From chartreuse to avocado, jungle to pistachio, green is enjoying a moment. Darker greens are also making big news. Take Courtyard, for example. Part green and part black, this rich color offers a fresh way to add depth and dimension to your décor. Kristin Rocke of K. Rocke Design explains how to make it work for you.
The color counterpart to a courtyard’s shaded verdant floor and shadowy overhead canopy, Courtyard’s green-black color is both rich and neutral, explains designer Kristin Rocke of K. Rocke Design in Salt Lake City. Rocke is passionate about green. “Most people respond well to it,” she says. “Green is all around us in nature, it plays well with other colors, and for many people, it’s as much a neutral as it is a color.” That’s part of the allure of Courtyard. “It is a surprising, fresh color but it isn’t loud,” Rocke says. Using vignettes and products from her shop Glass House as inspiration, Rocke shares a few tips on how to plant Courtyard in your décor.
It’s not yesterday’s dark green. “It’s more muscly and more saturated than Hunter Green,” Rocke says of Courtyard. “This color has legs. It has been emerging for a little while now and looks fabulous with so many colors.” On a spectacularly dressed bed, the designer used the green-back color to make a the setting’s whites, creams, light pinks and violets pop. “The dark green brings the light colors forward,” she explains.
“You could easily do an entire sofa in Courtyard because it reads like a neutral,” Rocke says. For those who may be a little timid about greening an entire sofa, an upholstered chair is another way to deliver the fresh color into your home. “This chair is perfect,” she says of a shapely slipper lounge chair in her store. “Velvet is so sexy and sensuous. It really enriches this color.” Rocke also suggests greening a bed. “I could seen a walnut or black lacquered bed dressed entirely in Courtyard,” she says. “It would be amazing.”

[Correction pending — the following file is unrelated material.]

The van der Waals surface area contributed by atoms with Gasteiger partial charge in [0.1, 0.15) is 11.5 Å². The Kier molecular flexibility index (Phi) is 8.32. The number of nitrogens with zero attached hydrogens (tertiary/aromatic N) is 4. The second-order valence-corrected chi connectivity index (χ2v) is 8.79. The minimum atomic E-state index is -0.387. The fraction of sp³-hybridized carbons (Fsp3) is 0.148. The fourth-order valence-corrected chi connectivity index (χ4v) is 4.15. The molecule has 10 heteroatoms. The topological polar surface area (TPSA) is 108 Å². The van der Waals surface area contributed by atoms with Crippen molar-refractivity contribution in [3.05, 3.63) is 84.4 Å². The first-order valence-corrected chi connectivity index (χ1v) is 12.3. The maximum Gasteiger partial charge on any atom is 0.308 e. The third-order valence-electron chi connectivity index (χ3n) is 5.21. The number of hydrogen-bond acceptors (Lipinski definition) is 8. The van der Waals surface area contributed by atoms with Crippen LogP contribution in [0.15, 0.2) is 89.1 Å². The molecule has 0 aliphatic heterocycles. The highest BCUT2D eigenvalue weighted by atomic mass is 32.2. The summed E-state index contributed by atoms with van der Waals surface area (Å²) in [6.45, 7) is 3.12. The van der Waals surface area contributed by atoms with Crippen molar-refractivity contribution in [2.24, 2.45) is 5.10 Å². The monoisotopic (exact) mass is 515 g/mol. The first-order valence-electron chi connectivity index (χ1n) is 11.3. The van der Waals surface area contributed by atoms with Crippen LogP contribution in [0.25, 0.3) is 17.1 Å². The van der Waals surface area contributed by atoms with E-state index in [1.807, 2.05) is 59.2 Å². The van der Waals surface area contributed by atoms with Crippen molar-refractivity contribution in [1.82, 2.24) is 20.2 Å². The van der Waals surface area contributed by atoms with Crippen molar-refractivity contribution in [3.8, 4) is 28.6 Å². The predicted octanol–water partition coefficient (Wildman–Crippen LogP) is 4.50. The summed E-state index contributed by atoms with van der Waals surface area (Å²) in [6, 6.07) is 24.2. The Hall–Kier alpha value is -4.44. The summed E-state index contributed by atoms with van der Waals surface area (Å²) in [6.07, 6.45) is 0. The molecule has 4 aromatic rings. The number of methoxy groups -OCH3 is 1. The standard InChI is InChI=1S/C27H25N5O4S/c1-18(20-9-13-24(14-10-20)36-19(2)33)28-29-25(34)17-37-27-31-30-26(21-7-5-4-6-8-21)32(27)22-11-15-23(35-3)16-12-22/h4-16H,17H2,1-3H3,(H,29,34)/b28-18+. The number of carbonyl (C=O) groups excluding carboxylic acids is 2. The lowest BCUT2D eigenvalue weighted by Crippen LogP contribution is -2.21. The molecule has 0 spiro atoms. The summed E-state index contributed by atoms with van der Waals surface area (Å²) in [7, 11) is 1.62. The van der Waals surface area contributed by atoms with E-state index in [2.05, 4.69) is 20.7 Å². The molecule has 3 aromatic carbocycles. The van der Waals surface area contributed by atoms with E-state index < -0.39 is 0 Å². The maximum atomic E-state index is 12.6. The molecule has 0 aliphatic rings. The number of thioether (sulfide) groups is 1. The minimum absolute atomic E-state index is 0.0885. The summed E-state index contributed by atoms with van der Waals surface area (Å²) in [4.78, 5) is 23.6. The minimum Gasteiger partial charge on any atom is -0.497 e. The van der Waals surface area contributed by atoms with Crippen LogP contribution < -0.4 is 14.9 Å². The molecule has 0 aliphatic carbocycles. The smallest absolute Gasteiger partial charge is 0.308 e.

Consider covering a wall. A forested scene of deep greens dresses an accent wall inside Rocke’s chic shop. “This is by an artist out of New Zealand who takes photos and then plays with them,” she explains. Rocke also covered an exterior block wall at her home with Courtyard green. “I painted an entire perimeter compound wall of industrial cinder block with this deep green-black color. It made the landscaping look so much richer and made all the plant life appear more vivid and lush.”
“Accessories are a great way to bring color into a room and create rhythm through a space,” Rocke says. She chose ceramic lamps to add a punch of Courtyard into a room setting in her shop. “The glaze of the ceramic lets the dark color sing, and I love the way it contrasts with the matt black on the lamp.”
“If you’re in the main lane working with an uber-trend color, you’re not traveling with this color,” Rocke says. “It is outside the trends, it’s unexpected.” What’s more, Courtyard is very adaptable. As even this single pillow shows, it works well with so many colors including grays and blues.
“This style of glassware been around since the 1930s,” says Rocke of the Finnish-made tumblers in her shop. “Tableware provides such a fun way to play with color.” In addition to Courtyard, chartreuse is another of the designer’s favorite greens. “ It’s alternative, so vibrant and young,” she says. “I love the idea of pairing it with the deep, dark greens.”
written by: Brad Mee